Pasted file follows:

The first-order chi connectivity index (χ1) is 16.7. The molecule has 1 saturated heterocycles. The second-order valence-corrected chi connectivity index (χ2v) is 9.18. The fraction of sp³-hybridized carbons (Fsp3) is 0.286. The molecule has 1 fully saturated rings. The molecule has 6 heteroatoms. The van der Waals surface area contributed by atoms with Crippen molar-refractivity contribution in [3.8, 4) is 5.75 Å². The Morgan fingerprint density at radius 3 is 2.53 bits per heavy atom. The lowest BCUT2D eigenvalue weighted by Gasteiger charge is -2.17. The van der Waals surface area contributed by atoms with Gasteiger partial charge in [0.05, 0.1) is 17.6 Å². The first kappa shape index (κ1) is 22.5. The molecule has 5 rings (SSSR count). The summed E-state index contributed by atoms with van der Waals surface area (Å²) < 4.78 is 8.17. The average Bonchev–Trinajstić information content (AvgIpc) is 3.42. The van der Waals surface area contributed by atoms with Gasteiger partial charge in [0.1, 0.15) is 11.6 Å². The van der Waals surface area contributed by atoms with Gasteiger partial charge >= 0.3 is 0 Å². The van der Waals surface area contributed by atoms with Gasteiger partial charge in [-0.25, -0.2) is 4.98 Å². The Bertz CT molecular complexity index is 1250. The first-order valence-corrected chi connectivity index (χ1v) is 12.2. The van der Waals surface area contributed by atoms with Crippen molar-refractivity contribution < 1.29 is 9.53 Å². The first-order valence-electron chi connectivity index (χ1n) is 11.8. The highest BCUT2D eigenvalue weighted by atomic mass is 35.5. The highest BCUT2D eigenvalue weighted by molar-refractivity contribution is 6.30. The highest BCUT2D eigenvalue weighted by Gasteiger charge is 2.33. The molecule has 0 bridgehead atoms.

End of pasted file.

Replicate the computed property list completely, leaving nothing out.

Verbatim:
The first-order chi connectivity index (χ1) is 16.7. The molecule has 1 saturated heterocycles. The second-order valence-corrected chi connectivity index (χ2v) is 9.18. The fraction of sp³-hybridized carbons (Fsp3) is 0.286. The molecule has 1 fully saturated rings. The molecule has 6 heteroatoms. The van der Waals surface area contributed by atoms with Crippen molar-refractivity contribution in [3.8, 4) is 5.75 Å². The Morgan fingerprint density at radius 3 is 2.53 bits per heavy atom. The lowest BCUT2D eigenvalue weighted by Gasteiger charge is -2.17. The van der Waals surface area contributed by atoms with Gasteiger partial charge in [0.05, 0.1) is 17.6 Å². The first kappa shape index (κ1) is 22.5. The molecule has 5 rings (SSSR count). The summed E-state index contributed by atoms with van der Waals surface area (Å²) < 4.78 is 8.17. The average Bonchev–Trinajstić information content (AvgIpc) is 3.42. The van der Waals surface area contributed by atoms with Gasteiger partial charge in [0.1, 0.15) is 11.6 Å². The van der Waals surface area contributed by atoms with Gasteiger partial charge >= 0.3 is 0 Å². The van der Waals surface area contributed by atoms with Gasteiger partial charge in [-0.25, -0.2) is 4.98 Å². The Bertz CT molecular complexity index is 1250. The first-order valence-corrected chi connectivity index (χ1v) is 12.2. The van der Waals surface area contributed by atoms with Crippen molar-refractivity contribution < 1.29 is 9.53 Å². The first-order valence-electron chi connectivity index (χ1n) is 11.8. The highest BCUT2D eigenvalue weighted by atomic mass is 35.5. The highest BCUT2D eigenvalue weighted by molar-refractivity contribution is 6.30. The highest BCUT2D eigenvalue weighted by Gasteiger charge is 2.33. The molecule has 0 bridgehead atoms.